Free ebook offer from Christian Aid Mission

Genocide and you

By March 24, 2016

Middle East (MNN) — British officials aren’t afraid to call the Brussels attack an act of terror. However, they seem to draw the line at genocide.

The House of Lords in session. (Photo credit: @UKHouseofLords)

The House of Lords in session.
(Photo credit: @UKHouseofLords)

British Parliament just denied a bill similar to the one that the U.S. passed, which says Christians and other minorities are targeted by ISIS in a clear demonstration of genocide.

“The government believes that recognition of genocide should be a matter for international courts and that it should be a legal, rather than a political, determination. That remains the position,” stated Lord Keen.

As explained here, part of the hang-up in British Parliament could’ve been the bill’s asylum requirement. Along with asking members to recognize ISIS persecution as genocide, the measure required British officials to consider applications for asylum–if they were made by religious minorities targeted by ISIS.

“We have to be realistic about what we can and cannot achieve,” said Keen. “What we cannot achieve is a policy whereby 4.8 million or more people are invited to make an application at a local level for a visa to bring them to the U.K.”

When it comes to the global genocide debate, Steve Van Valkenburg of Christian Aid Mission says, “There’s a role for governments and the UN. There’s also a role for Christians.”

How Christians can respond to genocide

With help from Christian Aid Mission, an indigenous ministry in Turkey distributed food, vitamins for the elderly, and nearly 300 pairs of shoes in three camps for refugees who fled from ISIS. (Photo, caption courtesy Christian Aid Mission)

With help from Christian Aid Mission, an indigenous ministry in Turkey distributed food, vitamins for the elderly, and nearly 300 pairs of shoes in three camps for refugees who fled from ISIS.
(Photo, caption courtesy Christian Aid Mission)

Travis Wussow, Director of International Justice and Religious Freedom at the Southern Baptist Convention, claimed in a recent blog that the U.S. genocide recognition carries an “obligation to do something.”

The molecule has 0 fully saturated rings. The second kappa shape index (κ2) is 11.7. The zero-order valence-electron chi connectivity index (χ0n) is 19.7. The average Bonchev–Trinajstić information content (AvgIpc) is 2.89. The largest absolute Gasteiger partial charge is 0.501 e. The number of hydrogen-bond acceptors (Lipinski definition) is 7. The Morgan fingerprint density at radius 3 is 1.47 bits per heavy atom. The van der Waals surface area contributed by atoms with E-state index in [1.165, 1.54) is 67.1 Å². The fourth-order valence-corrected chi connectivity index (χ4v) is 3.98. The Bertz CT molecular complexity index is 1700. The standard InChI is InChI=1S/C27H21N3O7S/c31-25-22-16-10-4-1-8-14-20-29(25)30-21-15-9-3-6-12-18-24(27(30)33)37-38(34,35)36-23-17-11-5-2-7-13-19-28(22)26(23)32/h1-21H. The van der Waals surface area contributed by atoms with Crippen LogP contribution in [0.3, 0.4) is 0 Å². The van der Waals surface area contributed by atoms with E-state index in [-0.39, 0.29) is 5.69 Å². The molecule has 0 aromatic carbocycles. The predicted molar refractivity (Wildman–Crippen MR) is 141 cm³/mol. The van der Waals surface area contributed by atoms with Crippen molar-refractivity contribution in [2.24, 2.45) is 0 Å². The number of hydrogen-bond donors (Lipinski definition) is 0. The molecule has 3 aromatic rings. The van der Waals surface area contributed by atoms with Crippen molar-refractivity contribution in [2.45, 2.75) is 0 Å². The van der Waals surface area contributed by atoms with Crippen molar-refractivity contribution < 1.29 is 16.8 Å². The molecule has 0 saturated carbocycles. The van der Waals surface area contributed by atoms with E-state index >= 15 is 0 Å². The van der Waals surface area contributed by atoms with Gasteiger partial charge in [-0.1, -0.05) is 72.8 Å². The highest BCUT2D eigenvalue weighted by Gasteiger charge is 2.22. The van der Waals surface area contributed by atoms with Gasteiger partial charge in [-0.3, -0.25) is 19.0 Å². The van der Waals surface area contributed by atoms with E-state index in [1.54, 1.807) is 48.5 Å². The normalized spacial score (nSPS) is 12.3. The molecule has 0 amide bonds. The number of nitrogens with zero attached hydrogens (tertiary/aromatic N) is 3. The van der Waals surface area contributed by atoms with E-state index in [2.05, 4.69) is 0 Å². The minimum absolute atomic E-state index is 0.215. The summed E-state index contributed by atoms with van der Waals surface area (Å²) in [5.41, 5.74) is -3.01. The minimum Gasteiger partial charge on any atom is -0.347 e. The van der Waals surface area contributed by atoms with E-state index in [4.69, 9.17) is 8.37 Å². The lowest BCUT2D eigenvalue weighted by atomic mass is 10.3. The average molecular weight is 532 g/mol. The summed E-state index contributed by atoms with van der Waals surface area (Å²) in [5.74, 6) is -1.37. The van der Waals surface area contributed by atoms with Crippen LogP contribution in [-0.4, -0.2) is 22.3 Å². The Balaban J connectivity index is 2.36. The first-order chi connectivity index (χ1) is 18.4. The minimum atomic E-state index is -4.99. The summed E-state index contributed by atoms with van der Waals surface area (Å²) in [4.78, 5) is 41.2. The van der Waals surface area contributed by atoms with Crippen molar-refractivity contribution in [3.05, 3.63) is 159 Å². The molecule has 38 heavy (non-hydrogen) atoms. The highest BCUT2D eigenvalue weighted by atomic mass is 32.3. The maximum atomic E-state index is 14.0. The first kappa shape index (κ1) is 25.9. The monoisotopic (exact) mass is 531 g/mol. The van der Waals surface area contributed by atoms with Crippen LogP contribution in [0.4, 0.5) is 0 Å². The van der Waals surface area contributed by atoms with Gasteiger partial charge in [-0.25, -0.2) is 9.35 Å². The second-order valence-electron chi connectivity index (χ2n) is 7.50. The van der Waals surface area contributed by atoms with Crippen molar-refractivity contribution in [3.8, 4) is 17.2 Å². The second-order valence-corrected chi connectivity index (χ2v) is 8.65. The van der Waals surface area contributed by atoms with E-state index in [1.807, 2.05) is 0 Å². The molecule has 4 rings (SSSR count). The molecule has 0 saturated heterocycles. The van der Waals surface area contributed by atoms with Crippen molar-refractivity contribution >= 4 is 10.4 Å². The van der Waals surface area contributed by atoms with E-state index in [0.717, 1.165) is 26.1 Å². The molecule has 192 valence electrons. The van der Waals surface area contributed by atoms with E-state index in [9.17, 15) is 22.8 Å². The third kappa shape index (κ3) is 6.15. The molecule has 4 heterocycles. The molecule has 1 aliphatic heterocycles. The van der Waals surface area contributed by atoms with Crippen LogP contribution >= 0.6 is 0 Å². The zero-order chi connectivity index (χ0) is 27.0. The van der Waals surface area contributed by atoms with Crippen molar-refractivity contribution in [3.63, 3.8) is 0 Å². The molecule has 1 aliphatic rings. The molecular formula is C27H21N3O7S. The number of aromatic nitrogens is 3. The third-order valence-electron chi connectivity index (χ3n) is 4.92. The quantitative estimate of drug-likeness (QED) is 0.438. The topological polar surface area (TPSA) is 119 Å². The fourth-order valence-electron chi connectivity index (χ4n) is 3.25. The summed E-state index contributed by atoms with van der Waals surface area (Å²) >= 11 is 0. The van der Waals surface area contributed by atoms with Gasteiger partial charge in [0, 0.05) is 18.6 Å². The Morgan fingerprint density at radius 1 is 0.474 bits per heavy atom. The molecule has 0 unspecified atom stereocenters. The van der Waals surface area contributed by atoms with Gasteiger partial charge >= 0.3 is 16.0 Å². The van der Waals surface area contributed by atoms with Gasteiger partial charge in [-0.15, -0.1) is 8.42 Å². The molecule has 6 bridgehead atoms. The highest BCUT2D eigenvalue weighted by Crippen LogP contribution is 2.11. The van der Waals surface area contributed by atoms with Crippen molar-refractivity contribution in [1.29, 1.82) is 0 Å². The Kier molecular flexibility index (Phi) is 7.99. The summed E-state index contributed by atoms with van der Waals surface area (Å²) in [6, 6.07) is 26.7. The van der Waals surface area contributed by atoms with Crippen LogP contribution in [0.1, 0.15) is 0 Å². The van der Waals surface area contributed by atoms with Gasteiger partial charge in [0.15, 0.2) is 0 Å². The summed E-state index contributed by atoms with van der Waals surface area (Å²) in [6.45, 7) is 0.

Van Valkenburg agrees, saying, “The whole declaration of genocide is a call for Christians to pray, and to ask, ‘How do we show love for refugees and the displaced people?’

“We can help them in very concrete ways. [We can] begin to help them to live a normal life and to give them hope.”

Since the Syrian civil war began five years ago, Christian Aid Mission has been helping indigenous missionaries in the Middle East meet spiritual and practical needs. They’re currently assisting 16 groups, coming alongside local Christians as they hand out food and clean water, as well as the Living Water of Christ.

So far, the focus has been meeting immediate needs. However, the time for transition might be at hand.

“Showing the love of Christ to those people is to help them gain a normalcy in their lives and not always be waiting on hand-outs, because those hand-outs are going to keep dwindling away,” explains Van Valkenburg. Many of the refugees they’re assisting won’t be relocating any time soon, he adds.

“We as Christians need to [realize] that if they’re going to stay there, we need to do what we can to help them get settled. Christians need to be on the forefront to help people get jobs and find education for their kids.”

cessation

(Photo courtesy Christian Aid Mission)

The task at-hand is immense, and it’s not something that can be solved overnight. However, the Lord is providing hope along the way. “There are many who are believing in Christ,” shares Van Valkenburg.

“There’s great joy in a lot of their lives because they’re finding hope for the first time.”

Click here to help Middle East refugees through Christian Aid Mission.

One Comment

Leave a Reply